From here select the chord strip that you want to change. So maybe in this case I want to start with the B-flat and I want to change that to a B-flat Diminished, 7th, and you even get the choice here of changing the bass note of the chord. So right now it's an A#, I could make that an A, or a B, and so on. Maybe I'll just make that an F. So right now I have a B-flat Diminished 7th with an F bass. (music playing) Sounds like that.
Once you change a chord strip, it's going to stay that way no matter which guitar you select, so if I switched over to say the Hard Rock Guitar, I still have that same chord. (music playing) Now if you change your mind and you want to set the chord back to the way it was, just go back to your Settings > Edit Chords, select it and then tap Revert. So now we are back to the B-flat major. So you can see there are many ways to play the Smart Guitar. Now these methods I have shown you so far, still require a sense of rhythm and some knowledge about the way notes work.
Now if you want GarageBand to do more of the heavy-lifting for you, you can use the Autoplay feature. You can see, we have an Autoplay dial here it has four positions. I can simply move that to one of the four positions and you can see the strings have now disappeared from the fretboard, all I have to do now is tap a chord strip to play it. (music playing) Look ma, no hands! (music playing) You can choose one of the other positions. You have some finger-picking going on there.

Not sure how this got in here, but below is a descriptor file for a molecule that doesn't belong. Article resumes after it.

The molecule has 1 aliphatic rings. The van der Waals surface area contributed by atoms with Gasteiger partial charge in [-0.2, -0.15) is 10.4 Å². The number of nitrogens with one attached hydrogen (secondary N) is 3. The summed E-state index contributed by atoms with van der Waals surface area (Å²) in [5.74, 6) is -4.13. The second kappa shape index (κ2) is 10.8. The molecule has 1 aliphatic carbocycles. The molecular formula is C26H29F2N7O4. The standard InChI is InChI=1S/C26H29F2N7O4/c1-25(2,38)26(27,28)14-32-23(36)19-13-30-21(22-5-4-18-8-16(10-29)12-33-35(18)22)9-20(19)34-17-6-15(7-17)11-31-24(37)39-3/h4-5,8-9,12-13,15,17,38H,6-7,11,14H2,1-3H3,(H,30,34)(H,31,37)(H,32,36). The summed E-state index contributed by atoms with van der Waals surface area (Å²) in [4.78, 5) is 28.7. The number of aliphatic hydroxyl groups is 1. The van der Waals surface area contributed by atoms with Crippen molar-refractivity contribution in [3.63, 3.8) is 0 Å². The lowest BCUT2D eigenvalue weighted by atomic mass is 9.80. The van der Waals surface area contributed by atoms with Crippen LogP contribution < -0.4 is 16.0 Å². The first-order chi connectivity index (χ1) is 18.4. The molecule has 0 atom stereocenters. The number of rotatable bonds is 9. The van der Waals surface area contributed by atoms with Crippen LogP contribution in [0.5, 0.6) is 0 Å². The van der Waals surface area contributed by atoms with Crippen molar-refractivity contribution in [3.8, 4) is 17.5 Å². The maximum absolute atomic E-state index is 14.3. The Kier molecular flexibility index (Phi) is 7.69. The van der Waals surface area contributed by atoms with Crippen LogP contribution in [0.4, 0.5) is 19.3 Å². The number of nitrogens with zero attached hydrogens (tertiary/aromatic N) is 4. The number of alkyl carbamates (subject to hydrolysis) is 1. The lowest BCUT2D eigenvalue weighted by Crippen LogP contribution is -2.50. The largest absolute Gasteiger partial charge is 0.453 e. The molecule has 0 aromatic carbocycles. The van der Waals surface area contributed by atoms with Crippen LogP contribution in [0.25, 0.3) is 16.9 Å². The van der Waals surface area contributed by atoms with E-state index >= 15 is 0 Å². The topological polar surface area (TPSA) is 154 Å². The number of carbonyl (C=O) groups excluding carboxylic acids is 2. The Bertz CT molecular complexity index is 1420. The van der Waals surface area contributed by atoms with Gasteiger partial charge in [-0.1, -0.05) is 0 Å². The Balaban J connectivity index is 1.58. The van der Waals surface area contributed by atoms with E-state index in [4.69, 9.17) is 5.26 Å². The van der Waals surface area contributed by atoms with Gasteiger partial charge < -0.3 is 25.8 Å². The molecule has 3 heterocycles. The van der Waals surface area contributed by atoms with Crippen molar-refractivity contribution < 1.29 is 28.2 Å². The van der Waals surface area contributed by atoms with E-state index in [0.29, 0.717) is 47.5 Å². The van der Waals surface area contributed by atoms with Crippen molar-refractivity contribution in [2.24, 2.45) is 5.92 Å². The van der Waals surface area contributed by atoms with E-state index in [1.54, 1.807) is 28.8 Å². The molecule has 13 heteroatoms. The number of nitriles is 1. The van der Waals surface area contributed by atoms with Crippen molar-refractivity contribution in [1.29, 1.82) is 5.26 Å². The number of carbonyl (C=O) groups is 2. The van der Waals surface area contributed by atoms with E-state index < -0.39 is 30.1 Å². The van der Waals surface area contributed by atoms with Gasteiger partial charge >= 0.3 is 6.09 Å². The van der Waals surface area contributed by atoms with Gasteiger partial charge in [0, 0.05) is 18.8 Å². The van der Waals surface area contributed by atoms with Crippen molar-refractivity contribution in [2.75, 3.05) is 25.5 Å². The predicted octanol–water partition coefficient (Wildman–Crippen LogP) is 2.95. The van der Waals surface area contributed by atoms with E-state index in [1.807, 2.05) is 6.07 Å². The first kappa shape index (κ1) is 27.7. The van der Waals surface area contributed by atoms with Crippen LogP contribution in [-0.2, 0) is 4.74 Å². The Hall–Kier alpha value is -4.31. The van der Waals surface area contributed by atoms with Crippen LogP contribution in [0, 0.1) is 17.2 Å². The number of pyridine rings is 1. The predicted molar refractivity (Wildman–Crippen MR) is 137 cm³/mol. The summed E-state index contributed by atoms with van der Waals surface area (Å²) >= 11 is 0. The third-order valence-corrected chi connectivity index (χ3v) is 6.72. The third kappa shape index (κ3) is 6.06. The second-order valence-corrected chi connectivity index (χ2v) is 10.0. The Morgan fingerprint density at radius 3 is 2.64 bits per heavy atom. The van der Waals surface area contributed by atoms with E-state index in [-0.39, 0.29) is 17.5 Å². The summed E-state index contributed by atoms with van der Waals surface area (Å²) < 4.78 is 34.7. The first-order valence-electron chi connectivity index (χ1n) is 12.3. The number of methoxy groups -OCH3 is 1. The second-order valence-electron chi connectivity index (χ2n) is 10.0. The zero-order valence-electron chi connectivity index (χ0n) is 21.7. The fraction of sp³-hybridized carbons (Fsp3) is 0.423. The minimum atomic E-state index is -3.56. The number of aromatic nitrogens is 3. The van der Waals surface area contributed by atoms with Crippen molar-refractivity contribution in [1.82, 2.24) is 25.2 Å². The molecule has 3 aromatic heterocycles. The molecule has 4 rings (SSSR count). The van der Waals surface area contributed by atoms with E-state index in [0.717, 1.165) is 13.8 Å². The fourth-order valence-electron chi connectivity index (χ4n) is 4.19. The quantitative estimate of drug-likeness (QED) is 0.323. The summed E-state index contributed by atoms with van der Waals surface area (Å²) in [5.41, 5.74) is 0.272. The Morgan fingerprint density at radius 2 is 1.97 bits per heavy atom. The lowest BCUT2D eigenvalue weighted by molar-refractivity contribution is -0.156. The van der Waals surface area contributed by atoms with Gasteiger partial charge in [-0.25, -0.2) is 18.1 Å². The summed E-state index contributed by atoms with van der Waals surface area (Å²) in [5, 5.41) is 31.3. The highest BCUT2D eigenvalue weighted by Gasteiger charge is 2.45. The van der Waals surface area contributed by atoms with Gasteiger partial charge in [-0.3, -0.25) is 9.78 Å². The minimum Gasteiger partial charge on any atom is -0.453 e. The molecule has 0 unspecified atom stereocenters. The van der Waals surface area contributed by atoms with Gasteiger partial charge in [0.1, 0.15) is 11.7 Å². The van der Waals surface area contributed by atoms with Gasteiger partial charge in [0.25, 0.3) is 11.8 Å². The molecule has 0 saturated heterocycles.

(music playing) Now another really cool thing about this is there are actually two more hidden patterns within each one of these chord strips. When you tap with one finger, you get one chord pattern, if you tap with two you've got a slightly different one, and if you tap with three, you get yet another one. (music playing) And that's the case for each one of these four different Autoplay positions.
(music playing) There is the basic, and slightly more aggressive. (music playing) So those are the different Autoplay positions you can play around with. It really adds a lot of variety to the music you are trying to compose, and that holds the same no matter which guitar you select. If I go back to the Hard Rock Guitar for instance, we have different Autoplay patterns here as well. (music playing) Three fingers, or go back to two.
(music playing) Now yet another way to play the Smart Guitar is to switch from chords to notes. Each guitar has a switch where you can go from chords to notes and that gives you a fretboard for that particular guitar. So here instead of strumming chord strips, you'd tap out the notes you want to play. (music playing) You can even bend the strings. You can play multiple notes together. (music playing) And as we saw with the regular Touch instruments, you also have access to the Scale button so you can choose what type of scale you want to play in.